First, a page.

But 2022 is not 2024. Trump will not just make a short appearance as he does in “Home Alone 2” — he is a fantastic tool to make Republicans go out and vote for the candidates he endorses (except in Georgia), yet Democrats get energized when he’s the one on the ballot. And there is no doubt in my mind that he will run again and will become the nominee. 2024, regardless of where the country is politically — with Biden at a 30% or 60% approval rating, we don’t know — will be a close race. Closer than 2020.
With that in mind, think of this: the “Home Alone 2” scenario in three years is Trump declaring that he won, even though Biden has been reelected by the skin of his teeth. Trump supporters blare out statements about election fraud. Republican legislative majorities in battleground states seek to overturn the results. This time, no one’s there to protect democracy. Democrats are entrenched. Republicans are entrenched. It’s a stretch to say that “Civil War” could begin, but violence would ensue. So how can this be avoided?
For the time being, Biden needs to get moving. He has to become an LBJ-type figure who controls the Senate, and he needs to do so now. Implement the infrastructure bill. Continue working with moderates like Sens. Joe Manchin, D-W.Va., and Susan Collins, R-Maine; they’re the answer. Extol the bill’s bipartisan merits until November 2024. Curb inflation by hiking interest rates — a necessary evil — while publicizing the sinking unemployment levels. Support the police by following the Eric Adams model. Doing so means focusing on taming crime, which can be done by expanding the police force and training them adequately. Stop talking about taxing corporations and the rich. It may not be socialism, but it certainly sounds like it — and politics is all about communication and marketing. Instead, talk about tax cuts for the middle and lower classes. Laud the progress this administration has made on vaccines. Communicate openly about issues regarding immigrants and the southern border and don’t let situations like the whipping of a Haitian migrant occur. Finally, avoid blunders like the France-Australia debacle.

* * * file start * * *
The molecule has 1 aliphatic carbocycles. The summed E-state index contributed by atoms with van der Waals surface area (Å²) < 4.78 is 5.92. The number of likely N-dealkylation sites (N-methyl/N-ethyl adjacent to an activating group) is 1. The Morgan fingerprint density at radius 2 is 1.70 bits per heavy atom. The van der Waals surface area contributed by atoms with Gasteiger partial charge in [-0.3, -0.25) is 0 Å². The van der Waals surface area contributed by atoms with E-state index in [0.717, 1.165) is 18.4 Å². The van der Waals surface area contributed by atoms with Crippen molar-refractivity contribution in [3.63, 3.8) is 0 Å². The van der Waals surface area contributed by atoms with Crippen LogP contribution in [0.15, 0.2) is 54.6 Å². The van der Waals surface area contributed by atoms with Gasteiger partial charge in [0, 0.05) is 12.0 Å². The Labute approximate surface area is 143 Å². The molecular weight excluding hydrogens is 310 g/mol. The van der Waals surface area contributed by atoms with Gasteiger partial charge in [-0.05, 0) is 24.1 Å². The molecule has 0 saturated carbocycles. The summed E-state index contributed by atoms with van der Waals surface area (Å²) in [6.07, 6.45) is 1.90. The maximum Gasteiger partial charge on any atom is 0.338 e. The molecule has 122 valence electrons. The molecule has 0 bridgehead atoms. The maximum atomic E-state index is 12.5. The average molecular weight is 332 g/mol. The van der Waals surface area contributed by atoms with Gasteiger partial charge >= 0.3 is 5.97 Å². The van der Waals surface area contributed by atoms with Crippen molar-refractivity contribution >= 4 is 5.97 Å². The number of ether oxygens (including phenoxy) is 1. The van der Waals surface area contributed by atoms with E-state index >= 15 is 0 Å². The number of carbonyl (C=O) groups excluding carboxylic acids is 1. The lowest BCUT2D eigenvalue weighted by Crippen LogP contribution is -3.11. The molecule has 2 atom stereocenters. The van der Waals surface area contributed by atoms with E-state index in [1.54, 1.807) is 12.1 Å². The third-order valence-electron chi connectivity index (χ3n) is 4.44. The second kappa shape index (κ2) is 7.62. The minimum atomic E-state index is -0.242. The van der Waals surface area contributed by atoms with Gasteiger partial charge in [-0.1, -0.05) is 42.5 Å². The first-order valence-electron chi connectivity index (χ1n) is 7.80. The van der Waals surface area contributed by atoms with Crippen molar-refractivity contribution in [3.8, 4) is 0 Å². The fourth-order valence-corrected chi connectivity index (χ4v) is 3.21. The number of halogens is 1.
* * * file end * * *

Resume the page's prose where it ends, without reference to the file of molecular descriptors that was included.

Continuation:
In the long run — stop weakening democracy. That goes for both parties. Let’s not forget that Stacey Abrams, the Democratic candidate for Georgia governor in 2018, never conceded when she lost against Brian Kemp. Did she have valid reasons to speak out on election fraud? Maybe. Still, she should have conceded. Imagine how different the narrative would be — how different Jan. 6 would have been — if Trump had said that he believed some “sketchy” stuff happened (it didn’t), yet conceded anyway. Democracy wouldn’t have suffered as much. Neither happened, because neither party is currently willing to accept that they lost. Democrats spent four years throwing impeachments at the wall — even if only two formally reached the House — attempting to make one stick. It’s hypocritical for Democrats to assert that they’re the only party defending democracy when they’re also assaulting its processes. Trump was an awful president; he was not illegitimate.
So let’s learn from “Home Alone 2.” Let’s not echo the errors made so far and replicate the 2020 incubus. We don’t need to be Kevin McCallister in New York. 2024 does not need to be a 2020 redux. And if you’re thinking that it’s too soon to be talking about this, as Christmas begins, it’s not. A year has already gone by; the situation hasn’t changed. Talk to your family this holiday season — especially those you never agree with — and find common ground. If you can, maybe the country can too.
Miguel Calle is an Opinion Columnist and can be reached at email@example.com.